On Working Hard and Effectiveness

On Working Hard and Effectiveness

Sometimes success requires that you work harder. But the fact that you are working hard doesn’t mean you’re necessarily working. Your work is about achieving certain outcomes, not about being impressively busy.

You can work really hard and still not get anything done. You can work long hours, come in early, stay late, and still not accomplish anything. You’ve had this experience, haven’t you?

You can work very hard on tasks that don’t produce the results you’re really after. Some of these come dressed like real work. They look like the kind of work that might show up on your job description. But because something looks like work doesn’t mean that it’s the right work. And just because something needs done doesn’t make it the right work either.

You can work really hard without producing results by choosing to do the work in the wrong order. It’s easy to choose tasks that are more pleasant over tasks that are unpleasant; it feels like you’re actually working. That work is better saved for some time after you’ve completed your most important work.

Your effectiveness is determined by what tasks you choose to focus on and the effort you put into completing those tasks.

On the long list of things you have to do each day, being effective may mean that you only cross off one item from your massive to do list. You can spend the whole day on a single task, not getting anything else done on your list, and still have a more effective day then you would have had you crossed off five items from the bottom of the list.

It’s normal to gravitate towards more pleasant work. It’s normal to seek out less challenging work that can be completed faster. But how effective you are it’s going to be determined by what you choose to do and how willing you are to commit yourself to doing the very best work you are capable of.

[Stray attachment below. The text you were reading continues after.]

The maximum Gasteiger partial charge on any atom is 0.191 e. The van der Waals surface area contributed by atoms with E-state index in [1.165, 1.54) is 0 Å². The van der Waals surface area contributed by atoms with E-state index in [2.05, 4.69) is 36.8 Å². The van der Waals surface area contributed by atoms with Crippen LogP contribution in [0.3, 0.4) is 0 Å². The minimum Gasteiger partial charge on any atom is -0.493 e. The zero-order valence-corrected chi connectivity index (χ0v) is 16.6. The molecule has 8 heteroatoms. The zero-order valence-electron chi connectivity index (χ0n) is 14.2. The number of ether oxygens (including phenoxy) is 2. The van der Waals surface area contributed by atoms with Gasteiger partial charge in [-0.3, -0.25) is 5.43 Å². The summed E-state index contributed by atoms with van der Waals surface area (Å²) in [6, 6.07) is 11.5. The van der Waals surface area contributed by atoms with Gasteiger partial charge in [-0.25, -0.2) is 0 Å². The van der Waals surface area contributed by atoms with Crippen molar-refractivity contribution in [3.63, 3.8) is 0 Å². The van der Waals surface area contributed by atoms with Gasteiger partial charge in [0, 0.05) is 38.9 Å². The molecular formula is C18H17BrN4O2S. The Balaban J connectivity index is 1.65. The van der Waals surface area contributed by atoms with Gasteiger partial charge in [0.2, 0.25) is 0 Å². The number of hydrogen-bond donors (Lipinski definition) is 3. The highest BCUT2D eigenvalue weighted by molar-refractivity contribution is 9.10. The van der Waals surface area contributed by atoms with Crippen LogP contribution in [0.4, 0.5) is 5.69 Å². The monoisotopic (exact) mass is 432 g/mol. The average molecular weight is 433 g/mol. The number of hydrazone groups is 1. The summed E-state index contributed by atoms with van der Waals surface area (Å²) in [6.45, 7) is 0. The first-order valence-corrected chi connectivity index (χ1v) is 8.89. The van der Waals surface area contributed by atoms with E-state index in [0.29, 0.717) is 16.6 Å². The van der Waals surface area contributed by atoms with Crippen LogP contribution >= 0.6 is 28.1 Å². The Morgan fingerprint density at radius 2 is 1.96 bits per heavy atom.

Less is more. More is less. Fast to slow. Slow is fast. The key is effectiveness.

Questions

Are you working hard?

Is the work you’re doing the work that you need to do to produce results?

What work keeps you busy but doesn’t really produce results?

How do get the difficult, results-producing work done first each day?

What do you do to be effective?

Comments

comments

  • Chuck S.

    This reminds me of the old saying – “Never confuse activity with accomplishment”.

  • Dewane Mutunga

    Sometimes working smarter trumps working harder and vice versa. I often find that in most situations there is one single action that gets the greatest results for a given task. The goal for me is to find it and execute accordingly.

  • Daniel Bogart

    This article goes hand in hand with the Pareto Principle – it’s likely that 20% of your work is producing 80% of your output.

    “Busyness is a form of laziness. Lazy thinking and indiscriminate action.”

    -Tim Ferris

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